SinoPac Bank sues Morgan Stanley over sale of subsidiary

Taipei-Taiwan-based SinoPac Bank has filed a lawsuit against Morgan Stanley for failure to fulfill its duty in the sale of the bank's assets in the United States.

In the lawsuit filed with the Taipei District Court, SinoPac Bank said it is seeking NT$2.15 billion (US$69.32 million) in compensation because Morgan Stanley did not exercise due care as a financial advisor in the sale of a SinoPac subsidiary in 2016.

The subsidiary, Far East National Bank (FENB), was sold to Cathay General Bancorp for US$353 million, a price below market value, according to a statement filed with the Taiwan Stock Exchange (TWSE) on Monday by SinoPac Financial Holdings Co, which owns SinoPac Bank.

SinoPac Bank has also sued its former president Michael Chang (???), accusing him of concealing US$69.28 million of FENB assets, which it said had led to undervaluing of the subsidiary in the sale, according to the statement.

SinoPac Bank accused Chang of breach of trust and violation of the Financial Holding Company Act and the Banking Act.

After the sale was completed in 2016, Taiwan's Financial Supervisory Commission (FSC) received public complaints about the undervaluing of FENB in the transaction, and the bank decided to launch an investigation into the deal, SinoPac Financial said.

On Monday, SinoPac Bank spokesman Hsiao Lung-chi (???) told the press that during the three-year probe, the bank went through e-mails it had obtained from Morgan Stanley about the transaction and found that Chang had concealed some of FENB's assets.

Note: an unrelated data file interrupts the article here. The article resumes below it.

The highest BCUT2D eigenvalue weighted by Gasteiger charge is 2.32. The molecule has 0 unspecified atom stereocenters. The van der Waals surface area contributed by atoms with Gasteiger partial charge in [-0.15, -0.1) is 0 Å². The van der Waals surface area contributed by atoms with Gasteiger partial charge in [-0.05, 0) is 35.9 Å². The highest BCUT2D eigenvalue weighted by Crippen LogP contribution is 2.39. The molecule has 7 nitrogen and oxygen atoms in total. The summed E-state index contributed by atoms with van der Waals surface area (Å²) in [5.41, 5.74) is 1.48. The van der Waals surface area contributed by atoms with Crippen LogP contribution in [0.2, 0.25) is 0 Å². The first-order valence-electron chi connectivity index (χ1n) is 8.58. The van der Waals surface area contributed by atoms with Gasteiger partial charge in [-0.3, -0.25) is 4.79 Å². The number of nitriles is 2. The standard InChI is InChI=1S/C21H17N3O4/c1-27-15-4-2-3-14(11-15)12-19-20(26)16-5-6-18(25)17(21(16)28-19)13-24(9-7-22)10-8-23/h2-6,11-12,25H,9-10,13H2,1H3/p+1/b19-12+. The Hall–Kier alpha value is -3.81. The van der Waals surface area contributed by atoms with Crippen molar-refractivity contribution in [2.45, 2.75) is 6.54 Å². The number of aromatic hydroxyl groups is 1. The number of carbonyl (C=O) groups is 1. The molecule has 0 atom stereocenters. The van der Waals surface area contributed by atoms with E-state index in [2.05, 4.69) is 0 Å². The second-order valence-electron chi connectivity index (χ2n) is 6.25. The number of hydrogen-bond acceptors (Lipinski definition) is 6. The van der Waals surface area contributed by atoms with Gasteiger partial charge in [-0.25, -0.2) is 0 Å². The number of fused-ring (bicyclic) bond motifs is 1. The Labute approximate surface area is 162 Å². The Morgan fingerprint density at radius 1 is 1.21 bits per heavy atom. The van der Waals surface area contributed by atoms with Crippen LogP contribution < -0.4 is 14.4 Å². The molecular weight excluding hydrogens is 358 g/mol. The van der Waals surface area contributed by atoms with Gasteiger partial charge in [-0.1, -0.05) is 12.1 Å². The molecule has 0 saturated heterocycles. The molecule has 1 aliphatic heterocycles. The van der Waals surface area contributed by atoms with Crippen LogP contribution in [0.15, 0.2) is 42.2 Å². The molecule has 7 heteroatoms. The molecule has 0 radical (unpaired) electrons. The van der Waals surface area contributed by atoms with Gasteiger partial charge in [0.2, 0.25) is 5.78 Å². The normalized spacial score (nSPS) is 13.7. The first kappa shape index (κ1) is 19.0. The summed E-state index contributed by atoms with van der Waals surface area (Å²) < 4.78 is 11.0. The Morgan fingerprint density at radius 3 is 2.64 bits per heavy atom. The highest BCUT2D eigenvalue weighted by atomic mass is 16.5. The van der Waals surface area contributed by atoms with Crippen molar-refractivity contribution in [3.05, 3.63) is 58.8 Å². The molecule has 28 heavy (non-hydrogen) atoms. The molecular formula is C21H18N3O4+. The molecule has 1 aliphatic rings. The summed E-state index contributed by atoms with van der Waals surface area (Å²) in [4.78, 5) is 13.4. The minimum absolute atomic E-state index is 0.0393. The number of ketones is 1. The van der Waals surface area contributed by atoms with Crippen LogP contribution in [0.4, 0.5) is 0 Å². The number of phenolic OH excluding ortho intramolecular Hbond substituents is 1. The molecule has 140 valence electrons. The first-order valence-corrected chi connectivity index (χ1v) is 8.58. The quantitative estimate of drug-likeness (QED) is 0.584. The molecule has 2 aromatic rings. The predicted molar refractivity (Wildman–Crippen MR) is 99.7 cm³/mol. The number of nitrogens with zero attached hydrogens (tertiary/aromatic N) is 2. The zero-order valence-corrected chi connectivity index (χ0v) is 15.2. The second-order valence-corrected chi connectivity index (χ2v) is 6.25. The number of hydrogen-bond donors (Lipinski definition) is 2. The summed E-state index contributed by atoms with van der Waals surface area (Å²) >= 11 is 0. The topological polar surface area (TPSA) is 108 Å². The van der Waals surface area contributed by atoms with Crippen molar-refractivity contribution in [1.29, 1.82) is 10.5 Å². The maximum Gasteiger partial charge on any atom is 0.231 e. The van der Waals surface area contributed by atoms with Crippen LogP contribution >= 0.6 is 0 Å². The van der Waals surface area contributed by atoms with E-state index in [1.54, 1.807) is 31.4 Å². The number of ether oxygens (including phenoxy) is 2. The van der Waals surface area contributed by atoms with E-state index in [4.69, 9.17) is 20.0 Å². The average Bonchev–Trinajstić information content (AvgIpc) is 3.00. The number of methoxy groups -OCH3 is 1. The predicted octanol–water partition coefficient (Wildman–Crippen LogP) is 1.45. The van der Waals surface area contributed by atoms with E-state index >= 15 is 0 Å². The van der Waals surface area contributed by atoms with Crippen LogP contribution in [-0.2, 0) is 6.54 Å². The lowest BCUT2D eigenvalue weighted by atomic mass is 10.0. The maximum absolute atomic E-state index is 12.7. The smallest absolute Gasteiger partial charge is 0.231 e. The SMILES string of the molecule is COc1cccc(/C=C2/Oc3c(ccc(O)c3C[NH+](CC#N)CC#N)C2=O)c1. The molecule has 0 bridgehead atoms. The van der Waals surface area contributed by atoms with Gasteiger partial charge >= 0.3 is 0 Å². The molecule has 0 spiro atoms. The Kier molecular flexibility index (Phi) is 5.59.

Hsiao said Morgan Stanley was entrusted to serve as a financial advisor to SinoPac Bank but failed in its duties, which caused the bank to suffer losses and undermined the interests of its shareholders.

Liao Shun-hsin (???), chief financial officer of SinoPac Financial, said his company will not rule out of the possibility of seeking damages from Chang.

Chang, however, said Monday that the lawsuit was a retaliatory action against him because he had blown the whistle on irregularities in a series of loans extended by SinoPac Bank in 2016, which led to the removal of then SinoPac Financial Chairman Ho Shou-chuan (???) from his post in 2017.

The accusation that he had concealed some of FENB's assets was completed unfounded, Chang said.

At the time, all of FENB's financial results were fully disclosed and were then reviewed by the board of directors of SinoPac Financial and SinoPac Bank, he said.

When the sale of FENB was announced, SinoPac Financial's share price spiked, while its credit ratings also rose, Chang said.

In response, SinoPac Bank said the lawsuit was in no way retaliatory since Chang had not yet made the claims about loan irregularities when the FSC received the complaints about the undervaluing of FENB and the bank launched the probe.

According to an FSC official, SinoPac Financial has to provide sufficient grounds on which to sue Chang, and the commission will respect the results of the investigations launched by judicial authorities.

On Tuesday, shares of SinoPac Financial rose 0.41 percent to close at NT$32.30 (US$1.04), outperforming the local main board, where the weighted index ended down 0.01 percent at 10,918.01 points.

Source: Focus Taiwan News Channel